beaujolais nouveauHow is this year’s Beaujolais Nouveau? Its fans swear it is absolutely charming and quaffing, its dectractors say that it tastes of banana and bubble gum, like an “over the counter” wine.

Actually a world-wide counter in 120 countries.

The tradition that every third Thursday of November, all consumers of the planet get to take their first sip of the Beaujolais Nouveau simultaneously results in the fact that wineries that make Beaujolais Nouveau export a larger proportion of their wine than any other producer in France, sending about 47 percent of their harvest abroad every year.

Each year, millions of bottles fly as far away as Japan -- which drank nearly 9 million bottles in 2012 -- and the United States -- downed more than 2 million bottles in 2012 --, which welcome the “French” preemie with fanfare, never minding the fact that in the old time it was a poor man’s plonk; the rich drank pinot.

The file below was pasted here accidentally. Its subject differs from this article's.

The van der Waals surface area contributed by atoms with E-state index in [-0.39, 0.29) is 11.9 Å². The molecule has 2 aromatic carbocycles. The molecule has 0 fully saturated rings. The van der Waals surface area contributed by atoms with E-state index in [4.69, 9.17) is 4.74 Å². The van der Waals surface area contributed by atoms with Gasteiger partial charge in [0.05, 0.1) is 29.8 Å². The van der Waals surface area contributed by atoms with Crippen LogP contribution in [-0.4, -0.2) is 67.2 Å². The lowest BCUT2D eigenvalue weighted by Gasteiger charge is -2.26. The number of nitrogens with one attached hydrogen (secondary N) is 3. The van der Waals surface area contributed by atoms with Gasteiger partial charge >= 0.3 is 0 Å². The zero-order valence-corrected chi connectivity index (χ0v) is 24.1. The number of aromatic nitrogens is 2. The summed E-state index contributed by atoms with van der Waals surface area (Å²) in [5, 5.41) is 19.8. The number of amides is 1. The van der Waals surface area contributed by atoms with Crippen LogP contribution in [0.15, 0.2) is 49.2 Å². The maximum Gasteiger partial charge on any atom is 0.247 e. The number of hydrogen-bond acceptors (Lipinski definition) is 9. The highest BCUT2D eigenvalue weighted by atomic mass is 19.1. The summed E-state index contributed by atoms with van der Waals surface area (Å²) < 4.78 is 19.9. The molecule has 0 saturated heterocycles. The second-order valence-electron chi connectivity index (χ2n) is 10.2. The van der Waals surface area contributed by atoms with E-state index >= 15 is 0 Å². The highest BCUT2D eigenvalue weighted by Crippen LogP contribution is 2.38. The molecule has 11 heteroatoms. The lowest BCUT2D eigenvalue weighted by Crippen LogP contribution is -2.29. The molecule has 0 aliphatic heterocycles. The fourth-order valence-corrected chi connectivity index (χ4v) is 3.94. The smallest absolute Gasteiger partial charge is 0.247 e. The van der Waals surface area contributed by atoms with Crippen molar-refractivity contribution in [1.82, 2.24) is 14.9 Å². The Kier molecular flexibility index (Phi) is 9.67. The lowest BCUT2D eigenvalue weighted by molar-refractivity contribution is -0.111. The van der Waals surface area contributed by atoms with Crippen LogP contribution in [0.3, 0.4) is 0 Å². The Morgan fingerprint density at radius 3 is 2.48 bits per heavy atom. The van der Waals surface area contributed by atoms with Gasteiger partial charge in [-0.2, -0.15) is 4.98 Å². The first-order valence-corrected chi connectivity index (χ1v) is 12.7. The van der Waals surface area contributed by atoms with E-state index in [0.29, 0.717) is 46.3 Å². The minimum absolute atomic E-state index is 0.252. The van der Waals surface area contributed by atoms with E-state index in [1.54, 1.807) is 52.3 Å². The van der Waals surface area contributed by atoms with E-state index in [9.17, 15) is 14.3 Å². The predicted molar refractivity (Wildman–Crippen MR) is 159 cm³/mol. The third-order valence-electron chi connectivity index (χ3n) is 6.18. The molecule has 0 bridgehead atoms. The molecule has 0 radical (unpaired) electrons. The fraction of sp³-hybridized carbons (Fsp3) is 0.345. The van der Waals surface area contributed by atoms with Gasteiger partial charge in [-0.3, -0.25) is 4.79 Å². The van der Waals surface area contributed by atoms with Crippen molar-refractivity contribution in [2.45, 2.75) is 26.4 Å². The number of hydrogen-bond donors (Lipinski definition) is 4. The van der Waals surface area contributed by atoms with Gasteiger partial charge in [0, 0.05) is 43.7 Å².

While Beaujolais Nouveau has been the first wine of the year for 62 years − AOC wines may only be sold after December 15 following the harvest. But an amendment, voted in 1951, allows certain wines to be put on the market a month earlier, from 15 November − the celebration of new wine, the race to sell it fast goes back to practices from the Roman Empire.

The highly anticipated arrival still creates a joyful celebration and solves many a Thanksgiving quandary: A light wine with a good level of acidity it pairs well with anything on any groaning holiday table.

Georges Duboeuf Beaujolais Nouveau 2013 (100% Gamay), France. $10.99 - $12.99) Bright purple color with tinges of pink.  Fresh fruit on the nose. strawberry and banana in the palate, light tannins and good acidity. Refreshing and quaffing, this year’s wine is more complex and intense than in previous years.  Serve slightly chilled.